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Anything is Possible

How the Whistler Adaptive Sports Program turned a life around proving it is about far more than just sports

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Sarah has also already signed up to be a Harbers Centre volunteer building host. "She will be earning a Whistler-Blackcomb season's pass as part of her volunteer commitment," says Walker.

"We worked with Whistler Blackcomb on the placement, as we wanted to increase the volunteer opportunities for Sarah and "The Gang." Her new position will continue to build on her vocational training and develop her leadership skills. "The Gang" will be using the Jeff Harbers Adaptive Sports Centre for their race program training. This will include doing video analysis and some dryland components with their coach. The equipment maintenance room will also act as a tuning centre for them to work on their own ski equipment."

The Need for Support

After leaving high school, young people like Sarah find themselves heavily dependent on family members. In school there is a support system, which includes aid workers and counsellors, but once they graduate some feel the support and structure falls away. Sarah had the same aid worker for eight years, from kindergarten to high school, and a number of other aid givers through high school — but suddenly they were gone. Not only was this hard for Sarah but obviously daunting to take on as a parent. Whistler is still developing the support system these young people need in order to positively contribute to the community they live in. Jill and Greg would like to see more employment support, life skill training, and programs for assisted-housing being considered in Whistler.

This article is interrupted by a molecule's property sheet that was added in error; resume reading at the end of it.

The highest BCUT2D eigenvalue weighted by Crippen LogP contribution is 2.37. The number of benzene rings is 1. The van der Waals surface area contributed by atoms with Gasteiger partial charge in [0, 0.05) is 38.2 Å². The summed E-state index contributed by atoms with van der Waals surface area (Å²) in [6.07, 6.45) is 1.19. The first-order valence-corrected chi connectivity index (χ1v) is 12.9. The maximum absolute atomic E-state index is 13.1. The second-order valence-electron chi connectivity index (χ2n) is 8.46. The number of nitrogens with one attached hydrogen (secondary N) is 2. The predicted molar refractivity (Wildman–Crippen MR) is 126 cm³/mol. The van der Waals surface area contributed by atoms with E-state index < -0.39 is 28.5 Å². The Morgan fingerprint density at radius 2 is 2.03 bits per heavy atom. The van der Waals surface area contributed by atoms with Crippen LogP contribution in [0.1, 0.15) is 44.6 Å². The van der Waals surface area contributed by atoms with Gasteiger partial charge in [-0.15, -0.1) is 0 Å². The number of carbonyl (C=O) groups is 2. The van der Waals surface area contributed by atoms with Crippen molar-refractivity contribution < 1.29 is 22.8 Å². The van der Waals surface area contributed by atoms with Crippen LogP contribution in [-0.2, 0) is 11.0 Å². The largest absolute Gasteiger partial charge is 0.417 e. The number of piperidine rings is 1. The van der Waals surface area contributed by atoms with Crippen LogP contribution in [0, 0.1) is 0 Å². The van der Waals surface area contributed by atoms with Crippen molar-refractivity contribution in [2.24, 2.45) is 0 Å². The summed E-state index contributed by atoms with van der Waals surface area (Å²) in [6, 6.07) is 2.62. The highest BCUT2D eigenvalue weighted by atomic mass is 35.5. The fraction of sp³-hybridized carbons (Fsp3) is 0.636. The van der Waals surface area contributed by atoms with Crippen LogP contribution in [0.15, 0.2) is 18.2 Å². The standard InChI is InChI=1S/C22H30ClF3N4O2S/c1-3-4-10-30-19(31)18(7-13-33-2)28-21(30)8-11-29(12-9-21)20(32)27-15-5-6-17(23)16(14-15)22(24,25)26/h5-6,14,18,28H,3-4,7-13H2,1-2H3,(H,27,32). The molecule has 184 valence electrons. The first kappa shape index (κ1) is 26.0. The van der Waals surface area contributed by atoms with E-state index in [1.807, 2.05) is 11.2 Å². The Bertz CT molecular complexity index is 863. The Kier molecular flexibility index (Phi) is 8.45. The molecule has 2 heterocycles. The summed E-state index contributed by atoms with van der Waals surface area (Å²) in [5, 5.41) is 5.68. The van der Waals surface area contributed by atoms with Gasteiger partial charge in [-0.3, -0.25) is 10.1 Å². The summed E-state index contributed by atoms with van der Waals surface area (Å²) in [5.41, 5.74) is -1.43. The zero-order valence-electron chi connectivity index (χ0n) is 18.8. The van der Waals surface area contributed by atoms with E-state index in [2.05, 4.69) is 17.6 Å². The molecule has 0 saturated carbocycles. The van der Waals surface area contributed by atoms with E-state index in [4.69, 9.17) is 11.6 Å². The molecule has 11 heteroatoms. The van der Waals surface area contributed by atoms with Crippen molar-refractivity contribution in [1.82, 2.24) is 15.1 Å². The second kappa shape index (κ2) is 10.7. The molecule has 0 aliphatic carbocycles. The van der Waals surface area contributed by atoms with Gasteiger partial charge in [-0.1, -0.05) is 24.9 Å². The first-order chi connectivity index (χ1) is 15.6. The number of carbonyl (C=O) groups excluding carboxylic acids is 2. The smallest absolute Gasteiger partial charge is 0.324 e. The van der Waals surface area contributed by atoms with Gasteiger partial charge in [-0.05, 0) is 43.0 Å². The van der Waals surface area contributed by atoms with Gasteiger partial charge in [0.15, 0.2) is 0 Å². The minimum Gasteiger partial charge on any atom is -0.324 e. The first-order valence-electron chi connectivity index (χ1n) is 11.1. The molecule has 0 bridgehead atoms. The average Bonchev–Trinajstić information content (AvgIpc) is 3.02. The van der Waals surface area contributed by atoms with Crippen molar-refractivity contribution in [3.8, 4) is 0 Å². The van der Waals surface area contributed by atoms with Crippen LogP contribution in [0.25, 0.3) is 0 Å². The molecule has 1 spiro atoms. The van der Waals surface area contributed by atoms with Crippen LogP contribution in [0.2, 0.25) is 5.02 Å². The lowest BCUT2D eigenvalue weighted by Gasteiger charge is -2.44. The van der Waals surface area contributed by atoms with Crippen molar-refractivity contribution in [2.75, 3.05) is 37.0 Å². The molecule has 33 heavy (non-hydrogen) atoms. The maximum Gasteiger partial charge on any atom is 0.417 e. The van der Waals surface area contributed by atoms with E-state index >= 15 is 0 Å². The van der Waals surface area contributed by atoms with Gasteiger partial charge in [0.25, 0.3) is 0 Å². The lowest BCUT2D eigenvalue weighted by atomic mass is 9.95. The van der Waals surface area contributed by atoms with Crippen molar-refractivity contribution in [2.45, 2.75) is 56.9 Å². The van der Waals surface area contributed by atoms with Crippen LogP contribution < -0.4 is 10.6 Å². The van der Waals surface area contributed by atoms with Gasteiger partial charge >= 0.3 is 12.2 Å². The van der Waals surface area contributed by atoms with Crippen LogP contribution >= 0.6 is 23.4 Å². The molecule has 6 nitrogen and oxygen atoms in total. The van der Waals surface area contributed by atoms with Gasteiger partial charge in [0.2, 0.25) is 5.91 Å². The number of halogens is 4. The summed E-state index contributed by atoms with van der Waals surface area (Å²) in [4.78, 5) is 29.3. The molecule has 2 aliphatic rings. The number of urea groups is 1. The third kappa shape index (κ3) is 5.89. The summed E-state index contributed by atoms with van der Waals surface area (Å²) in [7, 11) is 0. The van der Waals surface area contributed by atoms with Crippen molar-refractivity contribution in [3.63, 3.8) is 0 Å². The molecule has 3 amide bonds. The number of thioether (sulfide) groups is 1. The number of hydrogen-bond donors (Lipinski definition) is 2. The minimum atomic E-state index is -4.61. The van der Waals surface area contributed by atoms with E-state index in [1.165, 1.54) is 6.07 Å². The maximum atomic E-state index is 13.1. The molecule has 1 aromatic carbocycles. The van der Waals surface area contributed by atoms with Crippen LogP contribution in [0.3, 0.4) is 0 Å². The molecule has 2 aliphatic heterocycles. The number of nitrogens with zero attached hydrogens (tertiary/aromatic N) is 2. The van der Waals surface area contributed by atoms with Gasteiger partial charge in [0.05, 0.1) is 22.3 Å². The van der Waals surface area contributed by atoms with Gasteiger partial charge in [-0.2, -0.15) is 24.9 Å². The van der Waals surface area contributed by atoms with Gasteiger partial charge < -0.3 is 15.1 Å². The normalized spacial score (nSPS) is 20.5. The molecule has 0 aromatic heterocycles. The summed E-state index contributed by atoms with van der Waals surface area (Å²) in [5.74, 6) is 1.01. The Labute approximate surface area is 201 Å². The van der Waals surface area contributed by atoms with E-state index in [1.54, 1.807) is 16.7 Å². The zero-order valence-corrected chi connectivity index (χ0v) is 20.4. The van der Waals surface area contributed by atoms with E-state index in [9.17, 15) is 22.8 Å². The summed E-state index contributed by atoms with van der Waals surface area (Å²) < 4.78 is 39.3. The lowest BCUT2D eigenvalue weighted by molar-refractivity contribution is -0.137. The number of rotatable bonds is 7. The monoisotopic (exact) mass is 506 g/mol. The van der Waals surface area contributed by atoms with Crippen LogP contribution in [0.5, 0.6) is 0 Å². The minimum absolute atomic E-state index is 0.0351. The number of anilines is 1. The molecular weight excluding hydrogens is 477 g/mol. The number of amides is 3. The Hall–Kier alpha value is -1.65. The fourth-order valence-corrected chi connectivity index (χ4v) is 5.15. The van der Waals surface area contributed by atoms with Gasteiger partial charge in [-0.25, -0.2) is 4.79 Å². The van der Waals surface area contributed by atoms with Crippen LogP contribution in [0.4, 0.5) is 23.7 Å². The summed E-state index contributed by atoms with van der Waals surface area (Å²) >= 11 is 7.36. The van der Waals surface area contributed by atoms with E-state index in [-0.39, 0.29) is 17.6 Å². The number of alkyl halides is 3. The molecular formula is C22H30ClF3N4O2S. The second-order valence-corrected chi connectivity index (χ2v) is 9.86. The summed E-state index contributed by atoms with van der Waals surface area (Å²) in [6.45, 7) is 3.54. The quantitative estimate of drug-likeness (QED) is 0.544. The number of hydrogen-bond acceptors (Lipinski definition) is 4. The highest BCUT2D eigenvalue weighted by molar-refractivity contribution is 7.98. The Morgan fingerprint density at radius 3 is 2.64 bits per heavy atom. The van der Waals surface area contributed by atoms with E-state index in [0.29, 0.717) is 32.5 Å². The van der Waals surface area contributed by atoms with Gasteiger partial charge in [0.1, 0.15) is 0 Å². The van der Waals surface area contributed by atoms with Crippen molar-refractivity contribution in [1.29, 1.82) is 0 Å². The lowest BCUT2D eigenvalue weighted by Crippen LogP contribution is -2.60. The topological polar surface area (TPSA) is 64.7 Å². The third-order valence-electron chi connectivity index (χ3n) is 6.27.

"Like everyone else they don't want to live with their parents forever, they want to be with their friends and experience the world around them," says Jill. "They have career aspirations and dreams."

She goes on to explain that even though she is a part of an educated group of parents they have come up against many brick walls when pushing for extra services. Government bodies turned to for support, funding, and advice are constantly shifting making it difficult to find the right resources and available funds. The processes were also frustratingly slow. Parents of three children, Jill and Greg hold down full time jobs whilst trying their best to research what they can do for Sarah. "It was suggested that we should take Sarah to Squamish to get the employment and life skill training," says Greg. "But how was she going to get there?

"She was too young for the bus, which didn't stop anywhere near the facility, it was an unrealistic solution. Anyway, Whistler is her home."

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